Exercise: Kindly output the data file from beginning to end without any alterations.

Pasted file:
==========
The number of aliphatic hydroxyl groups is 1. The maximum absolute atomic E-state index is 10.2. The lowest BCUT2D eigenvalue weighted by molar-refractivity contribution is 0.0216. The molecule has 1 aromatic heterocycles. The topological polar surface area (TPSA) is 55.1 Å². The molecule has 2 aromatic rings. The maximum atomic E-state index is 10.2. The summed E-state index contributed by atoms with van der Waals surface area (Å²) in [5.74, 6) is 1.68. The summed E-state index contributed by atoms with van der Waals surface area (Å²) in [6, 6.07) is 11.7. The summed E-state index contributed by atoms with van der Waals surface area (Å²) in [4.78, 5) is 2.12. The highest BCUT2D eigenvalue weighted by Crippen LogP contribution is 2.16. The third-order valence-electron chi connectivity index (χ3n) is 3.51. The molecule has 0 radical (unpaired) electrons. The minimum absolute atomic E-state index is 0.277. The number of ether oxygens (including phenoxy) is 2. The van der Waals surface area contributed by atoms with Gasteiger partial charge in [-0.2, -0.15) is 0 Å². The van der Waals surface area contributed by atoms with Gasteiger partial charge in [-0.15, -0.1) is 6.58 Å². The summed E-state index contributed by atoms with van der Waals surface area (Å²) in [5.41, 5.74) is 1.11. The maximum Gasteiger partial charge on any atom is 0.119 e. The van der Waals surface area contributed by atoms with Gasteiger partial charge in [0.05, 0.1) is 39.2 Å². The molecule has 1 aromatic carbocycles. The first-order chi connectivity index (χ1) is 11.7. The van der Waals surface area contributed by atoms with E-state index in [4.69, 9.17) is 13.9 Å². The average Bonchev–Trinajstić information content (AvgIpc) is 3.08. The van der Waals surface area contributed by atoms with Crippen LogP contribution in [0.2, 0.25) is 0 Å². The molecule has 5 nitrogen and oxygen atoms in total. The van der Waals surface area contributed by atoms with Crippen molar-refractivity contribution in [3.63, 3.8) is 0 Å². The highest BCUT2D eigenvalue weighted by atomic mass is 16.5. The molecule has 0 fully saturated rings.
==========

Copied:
The number of aliphatic hydroxyl groups is 1. The maximum absolute atomic E-state index is 10.2. The lowest BCUT2D eigenvalue weighted by molar-refractivity contribution is 0.0216. The molecule has 1 aromatic heterocycles. The topological polar surface area (TPSA) is 55.1 Å². The molecule has 2 aromatic rings. The maximum atomic E-state index is 10.2. The summed E-state index contributed by atoms with van der Waals surface area (Å²) in [5.74, 6) is 1.68. The summed E-state index contributed by atoms with van der Waals surface area (Å²) in [6, 6.07) is 11.7. The summed E-state index contributed by atoms with van der Waals surface area (Å²) in [4.78, 5) is 2.12. The highest BCUT2D eigenvalue weighted by Crippen LogP contribution is 2.16. The third-order valence-electron chi connectivity index (χ3n) is 3.51. The molecule has 0 radical (unpaired) electrons. The minimum absolute atomic E-state index is 0.277. The number of ether oxygens (including phenoxy) is 2. The van der Waals surface area contributed by atoms with Gasteiger partial charge in [-0.2, -0.15) is 0 Å². The van der Waals surface area contributed by atoms with Gasteiger partial charge in [-0.15, -0.1) is 6.58 Å². The summed E-state index contributed by atoms with van der Waals surface area (Å²) in [5.41, 5.74) is 1.11. The maximum Gasteiger partial charge on any atom is 0.119 e. The van der Waals surface area contributed by atoms with Gasteiger partial charge in [0.05, 0.1) is 39.2 Å². The molecule has 1 aromatic carbocycles. The first-order chi connectivity index (χ1) is 11.7. The van der Waals surface area contributed by atoms with E-state index in [4.69, 9.17) is 13.9 Å². The average Bonchev–Trinajstić information content (AvgIpc) is 3.08. The van der Waals surface area contributed by atoms with Crippen LogP contribution in [0.2, 0.25) is 0 Å². The molecule has 5 nitrogen and oxygen atoms in total. The van der Waals surface area contributed by atoms with Crippen molar-refractivity contribution in [3.63, 3.8) is 0 Å². The highest BCUT2D eigenvalue weighted by atomic mass is 16.5. The molecule has 0 fully saturated rings.